Urged on by civil society, UN agencies, the Red Cross and Red Crescent Movement, in May 2008 a group of states adopted the Convention on Cluster Munitions (CCM). Inspired by its predecessor, the Anti-personnel Mine Ban Convention, the CCM bans the use, production, transfer and stockpiling of cluster munitions. As of April 2014, 84 states have joined the Convention and another 29 have signed and are moving toward ratification. Thirty-four states continue to develop over 200 types of cluster munitions, including China, Russia and the U.S.
So what does the future hold?
In the coming decade, as thousands of square kilometers of land in scores of countries are painstakingly cleared of landmines and ERW, energy and money must pivot more toward the rehabilitation of survivors.
Iraq is a good example. Even though the country remains in a state of violent sectarian conflict – the total number of mine/ERW survivors in Iraq is estimated to be 48,000 to 68,000 – the International Committee of the Red Cross is supporting ten rehabilitation centers across the country. Clean, well-lit, and staffed with caring professionals, these centers have technicians that build and fit prosthetics to survivors, as well as physiotherapists that help these men, women and children relearn how to walk. The ICRC rehab centers in Iraq have treated 33,000 patients.
In the past two decades the world has substantially changed. In the early 90’s, the U.S. State Department estimated that there were 24,000 landmine casualties a year. Then came the AP Mine Ban Convention in 1997 and the numbers began to drop precipitously. Ten years ago, the Landmine Monitor, a detailed annual report from the International Campaign to Ban Landmines, estimated that there were 15,000 landmine casualties a year. In 2012 there were just 3,628 casualties.
In 2008, only a handful of countries supported the prohibition of cluster munitions; today, more than half the world’s nations have joined the CCM. Thanks to the Convention, 22 countries have destroyed over 1 million cluster munitions and 122 million submunitions. Some 50 countries that once manufactured cluster munitions have entirely stop producing these weapons.
The trend is broad and deep and permanent, although the planet will not become completely free of landmines and cluster bombs until the major military players sign on. In June 2014, Maputo, Mozambique will host the Third Review Conference of the Anti-personnel Mine Ban Convention. The Maputo conference follows the 2009 Cartagena Summit and the 2004 Nairobi Summit, both of which recognized, advocated and facilitated unabated mine clearance and victim rehabilitation. The Maputo Review Conference will mark fifteen years since the original Ottawa Treaty entered into force. So very much has been achieved, and yet so much has yet to be done. Human progress has always been two steps forward, one step back – but if the path is cleared, progress can be made.
Iraq, January-February 2014.
Anti-personnel landmines are a silent yet open wound of the modern world. As one of the most merciless of war legacies in an already devastated region, their treacherous presence continues to indiscriminately affect the lives of innocent civilians long after conflicts have ceased.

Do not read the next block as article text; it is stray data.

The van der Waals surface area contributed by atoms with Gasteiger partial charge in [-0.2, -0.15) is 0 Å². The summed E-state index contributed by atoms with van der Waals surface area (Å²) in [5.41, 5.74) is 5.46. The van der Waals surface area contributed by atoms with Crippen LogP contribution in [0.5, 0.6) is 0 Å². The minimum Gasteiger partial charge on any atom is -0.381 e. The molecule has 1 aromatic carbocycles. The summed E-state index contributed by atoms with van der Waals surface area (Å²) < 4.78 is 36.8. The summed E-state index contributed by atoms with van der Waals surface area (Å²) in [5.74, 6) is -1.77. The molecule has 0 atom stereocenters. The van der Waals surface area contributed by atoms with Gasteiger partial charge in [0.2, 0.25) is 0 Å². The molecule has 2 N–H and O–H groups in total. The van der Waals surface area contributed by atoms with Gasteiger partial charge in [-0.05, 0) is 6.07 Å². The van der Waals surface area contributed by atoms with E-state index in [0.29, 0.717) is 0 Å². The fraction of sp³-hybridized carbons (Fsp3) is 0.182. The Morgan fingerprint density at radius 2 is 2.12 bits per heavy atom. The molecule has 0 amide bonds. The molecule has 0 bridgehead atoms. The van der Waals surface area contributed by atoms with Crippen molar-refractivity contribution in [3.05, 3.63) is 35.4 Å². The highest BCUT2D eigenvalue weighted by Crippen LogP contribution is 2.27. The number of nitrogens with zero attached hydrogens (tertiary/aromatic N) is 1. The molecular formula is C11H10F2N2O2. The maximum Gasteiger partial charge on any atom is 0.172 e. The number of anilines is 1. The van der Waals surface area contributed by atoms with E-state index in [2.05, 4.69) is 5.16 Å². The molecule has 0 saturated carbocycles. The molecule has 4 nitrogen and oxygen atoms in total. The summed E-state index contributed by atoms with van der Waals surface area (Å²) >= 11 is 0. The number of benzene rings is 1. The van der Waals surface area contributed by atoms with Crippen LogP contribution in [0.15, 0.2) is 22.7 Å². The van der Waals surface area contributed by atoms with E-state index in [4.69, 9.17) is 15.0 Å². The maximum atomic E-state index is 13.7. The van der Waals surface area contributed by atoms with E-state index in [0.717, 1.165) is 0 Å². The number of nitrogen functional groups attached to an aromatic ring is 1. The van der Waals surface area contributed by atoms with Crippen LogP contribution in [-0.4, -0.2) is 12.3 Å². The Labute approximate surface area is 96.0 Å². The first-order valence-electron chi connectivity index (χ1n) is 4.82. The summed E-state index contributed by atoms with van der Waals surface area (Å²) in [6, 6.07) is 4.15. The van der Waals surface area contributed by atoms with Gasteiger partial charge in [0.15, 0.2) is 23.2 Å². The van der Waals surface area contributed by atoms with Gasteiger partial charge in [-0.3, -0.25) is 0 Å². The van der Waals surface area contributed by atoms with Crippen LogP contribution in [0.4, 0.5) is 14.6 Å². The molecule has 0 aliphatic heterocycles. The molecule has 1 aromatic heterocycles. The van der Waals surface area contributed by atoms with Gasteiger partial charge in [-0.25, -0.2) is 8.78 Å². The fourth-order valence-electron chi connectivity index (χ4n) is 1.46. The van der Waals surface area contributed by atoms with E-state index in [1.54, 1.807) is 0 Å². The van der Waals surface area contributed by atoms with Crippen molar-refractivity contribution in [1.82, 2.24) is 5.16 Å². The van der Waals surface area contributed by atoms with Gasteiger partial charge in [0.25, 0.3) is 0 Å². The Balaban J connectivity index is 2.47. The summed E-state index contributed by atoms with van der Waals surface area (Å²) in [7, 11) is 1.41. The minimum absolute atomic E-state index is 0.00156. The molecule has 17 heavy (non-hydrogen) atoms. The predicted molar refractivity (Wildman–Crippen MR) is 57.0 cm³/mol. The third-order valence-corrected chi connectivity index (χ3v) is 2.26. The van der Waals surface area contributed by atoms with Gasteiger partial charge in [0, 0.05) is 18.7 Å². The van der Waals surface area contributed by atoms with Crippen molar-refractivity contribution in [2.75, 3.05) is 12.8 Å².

“A Legacy of War” aims at shedding light on some of the lives of over 48,000 survivors of landmine explosions in Iraq, one of the most cluster-contaminated countries on the globe. Experts predict it will takes about 25 years to clear the damage.
On any given day, farmers, sheep herders and pass-byers are at risk of stumbling upon an unexploded cluster munition. One of the victims, Sajad Faleh, was four when he and his brothers detonated by accident some explosive remnants in the city of Simawa in 2006. His older brothers were instantly killed, and he has been an amputee since.
The lives of landmine-explosion casualties have been altered forever. The mere act of standing or sitting among friends, peers and family or posing for a picture becomes an act of bravery that highlights the gruesome aftermath of war.
However, there are glimmers of hope for these victims. Sajad’s path to recovery began when he was given prosthetic legs at a rehabilitation center run by the International Committee of the Red Cross. He was joined by Iraqi men and women of all ages who were also learning to stand and walk again.
Almost half of the mine casualties in Iraq are children. For this reason, mine educational programs in schools are of paramount importance. Some of the pictures depict Mines Advisory Group personnel explaining to young boys and girls the danger they may face upon their return from school.
Awareness has, however, risen over the years. Thanks to international bans and conventions, the number of landmine casualties has decreased by 60 percent since the 1990s. Nations have also started destroying cluster munitions and clearing contaminated territories. “A Legacy of War” follows the meticulous and dangerous work of the Iraqi deminers who work for up to ten hours a day to locate, deactivate and remove landmines or cluster munitions.
Such an effort is far from sufficient. Only a handful of international operators are conducting the survey and clearance works for humanitarian reasons. Amid poor funding, most of the task is carried out by contractors working only in the areas of interest to the oil companies that employ them.
As many in the West believe that the war in Iraq–and its crudest consequences–are over, many locals feel their lives have a premature expiry date. Landmine-contaminated fields are a threat to agricultural development, water delivery and, above all, to thousands of human lives.
These pictures were taken so that the pain of amputees, relief workers, clearance personnel, could not only be relieved, but could also contribute to raising awareness beyond Iraq’s borders.